Blog by Joanna Hecht, Pitch and Pilot Fellow, Office of Innovation and Technology
The concept of the smart city—using data and technology to improve services and programs—can seem abstract. We want to ensure that our smart city ideas are connecting on a local, personal level and creating a better city for all Philadelphians. To connect more local ideas to City-wide problems, SmartCityPHL is partnering with SolveOpen. This Philadelphia-based organization provides a collaborative innovation platform that details the city’s challenges and invites proposed solutions from anyone.
“This partnership will help us bring new voices into smart city conversations,” said SmartCityPHL Director Emily Yates. “We hope that both innovators and the city as a whole will benefit from this unique platform for identifying and testing new ideas.”
The main channel for this partnership is the SolveOpen website. The website’s “Challenge Center” contains city-based challenges that lack clear-cut solutions. Working under the guidance of the SmartCityPHL team and other partners, SolveOpen writes these challenges so that anyone can tackle them. Anyone who wants to contribute to Philadelphia’s smarter future can offer a solution. Winners will not only collaborate with city agencies to bring their ideas into the real world, but also receive cash grants starting at $1,000.
The first two challenges are focused on helping city government present information differently so it can serve residents better.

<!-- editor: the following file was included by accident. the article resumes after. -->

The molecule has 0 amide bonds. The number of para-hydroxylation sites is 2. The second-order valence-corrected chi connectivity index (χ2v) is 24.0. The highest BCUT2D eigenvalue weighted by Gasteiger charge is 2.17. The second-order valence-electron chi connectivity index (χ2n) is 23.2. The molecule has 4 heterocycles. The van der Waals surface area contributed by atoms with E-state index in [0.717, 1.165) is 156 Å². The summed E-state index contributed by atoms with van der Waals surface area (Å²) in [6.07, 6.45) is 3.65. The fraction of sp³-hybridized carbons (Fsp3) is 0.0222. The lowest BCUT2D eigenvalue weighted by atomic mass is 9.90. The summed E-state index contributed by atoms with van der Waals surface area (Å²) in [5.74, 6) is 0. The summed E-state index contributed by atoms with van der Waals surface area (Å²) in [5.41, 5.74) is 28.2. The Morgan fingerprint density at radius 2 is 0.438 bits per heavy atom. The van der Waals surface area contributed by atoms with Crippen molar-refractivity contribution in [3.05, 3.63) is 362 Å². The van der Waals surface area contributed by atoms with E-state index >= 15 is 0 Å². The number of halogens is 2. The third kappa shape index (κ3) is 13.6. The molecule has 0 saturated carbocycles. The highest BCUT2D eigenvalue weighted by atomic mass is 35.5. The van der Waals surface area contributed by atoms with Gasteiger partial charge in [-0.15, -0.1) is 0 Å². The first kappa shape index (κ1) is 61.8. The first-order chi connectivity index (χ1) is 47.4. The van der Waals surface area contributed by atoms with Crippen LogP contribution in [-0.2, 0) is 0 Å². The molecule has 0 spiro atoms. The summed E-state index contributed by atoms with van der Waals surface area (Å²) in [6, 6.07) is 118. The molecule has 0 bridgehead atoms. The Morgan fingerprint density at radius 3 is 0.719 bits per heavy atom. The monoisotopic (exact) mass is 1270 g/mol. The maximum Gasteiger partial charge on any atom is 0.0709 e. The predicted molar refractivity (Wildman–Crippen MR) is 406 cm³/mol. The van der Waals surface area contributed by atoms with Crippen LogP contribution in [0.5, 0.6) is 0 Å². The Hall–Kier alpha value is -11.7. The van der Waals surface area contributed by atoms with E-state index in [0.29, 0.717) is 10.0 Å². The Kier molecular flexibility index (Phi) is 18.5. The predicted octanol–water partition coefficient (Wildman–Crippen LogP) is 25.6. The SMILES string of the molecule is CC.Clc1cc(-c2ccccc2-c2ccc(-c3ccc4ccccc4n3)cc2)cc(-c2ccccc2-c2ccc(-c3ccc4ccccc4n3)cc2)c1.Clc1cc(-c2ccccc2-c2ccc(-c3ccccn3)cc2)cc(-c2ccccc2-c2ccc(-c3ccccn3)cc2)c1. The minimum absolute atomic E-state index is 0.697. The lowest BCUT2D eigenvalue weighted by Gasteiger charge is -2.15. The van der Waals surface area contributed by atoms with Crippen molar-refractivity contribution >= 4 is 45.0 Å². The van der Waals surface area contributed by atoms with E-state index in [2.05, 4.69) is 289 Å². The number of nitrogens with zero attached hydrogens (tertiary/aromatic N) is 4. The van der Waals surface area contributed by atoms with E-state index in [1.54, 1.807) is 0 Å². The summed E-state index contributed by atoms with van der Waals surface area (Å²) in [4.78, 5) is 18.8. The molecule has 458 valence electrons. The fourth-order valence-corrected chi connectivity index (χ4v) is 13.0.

A New Bottom Line: The City offers many programs to support businesses in becoming more socially responsible and sustainable. Can technology help businesses decide which of these programs are right for them? The City is looking for ideas that can help make this decision in two ways:
- Some programs serve specific sectors or focus on businesses that meet certain eligibility criteria. How can we help them better navigate opportunities?
- Secondly, changes to business practices that have a positive social impact can cost money up front but may benefit the business in the long term by attracting new customers or reducing costs over time. How can businesses evaluate if a change is worth making?
Applied LiDAR: Every few years, the City collects LiDAR, a special type of imagery that supports the City’s Geographic Information Systems (GIS) applications. There are already several ways LiDAR is used by various City agencies, including understanding tree canopy and solar rooftop potential. How else can the City use this data to support big goals like improving city services, saving public funds, better maintaining infrastructure, increasing public safety or health, or increasing resilience to climate change?
By advertising challenges, providing background information, and rewarding great ideas, SolveOpen is hoping to help the City better serve its residents. Additionally, SolveOpen invites residents to make a difference by contributing their own unique perspectives to broad challenges.